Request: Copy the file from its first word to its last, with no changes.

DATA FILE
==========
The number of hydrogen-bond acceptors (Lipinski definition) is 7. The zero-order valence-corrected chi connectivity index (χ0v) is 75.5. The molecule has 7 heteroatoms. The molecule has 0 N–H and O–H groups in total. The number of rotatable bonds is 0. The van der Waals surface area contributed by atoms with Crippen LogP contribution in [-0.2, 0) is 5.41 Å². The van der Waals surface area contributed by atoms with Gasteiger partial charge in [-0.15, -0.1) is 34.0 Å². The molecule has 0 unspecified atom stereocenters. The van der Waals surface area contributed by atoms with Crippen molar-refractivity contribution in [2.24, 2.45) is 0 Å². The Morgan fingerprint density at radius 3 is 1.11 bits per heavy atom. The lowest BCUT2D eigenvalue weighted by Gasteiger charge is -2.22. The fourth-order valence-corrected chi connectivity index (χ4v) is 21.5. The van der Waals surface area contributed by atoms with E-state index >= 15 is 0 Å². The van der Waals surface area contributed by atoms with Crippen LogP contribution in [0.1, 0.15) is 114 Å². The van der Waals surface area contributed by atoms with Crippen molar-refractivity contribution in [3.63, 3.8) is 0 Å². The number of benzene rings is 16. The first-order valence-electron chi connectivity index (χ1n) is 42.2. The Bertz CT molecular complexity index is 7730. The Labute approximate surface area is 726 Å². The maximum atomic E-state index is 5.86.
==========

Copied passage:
The number of hydrogen-bond acceptors (Lipinski definition) is 7. The zero-order valence-corrected chi connectivity index (χ0v) is 75.5. The molecule has 7 heteroatoms. The molecule has 0 N–H and O–H groups in total. The number of rotatable bonds is 0. The van der Waals surface area contributed by atoms with Crippen LogP contribution in [-0.2, 0) is 5.41 Å². The van der Waals surface area contributed by atoms with Gasteiger partial charge in [-0.15, -0.1) is 34.0 Å². The molecule has 0 unspecified atom stereocenters. The van der Waals surface area contributed by atoms with Crippen molar-refractivity contribution in [2.24, 2.45) is 0 Å². The Morgan fingerprint density at radius 3 is 1.11 bits per heavy atom. The lowest BCUT2D eigenvalue weighted by Gasteiger charge is -2.22. The fourth-order valence-corrected chi connectivity index (χ4v) is 21.5. The van der Waals surface area contributed by atoms with E-state index >= 15 is 0 Å². The van der Waals surface area contributed by atoms with Crippen LogP contribution in [0.1, 0.15) is 114 Å². The van der Waals surface area contributed by atoms with Crippen molar-refractivity contribution in [3.63, 3.8) is 0 Å². The number of benzene rings is 16. The first-order valence-electron chi connectivity index (χ1n) is 42.2. The Bertz CT molecular complexity index is 7730. The Labute approximate surface area is 726 Å². The maximum atomic E-state index is 5.86.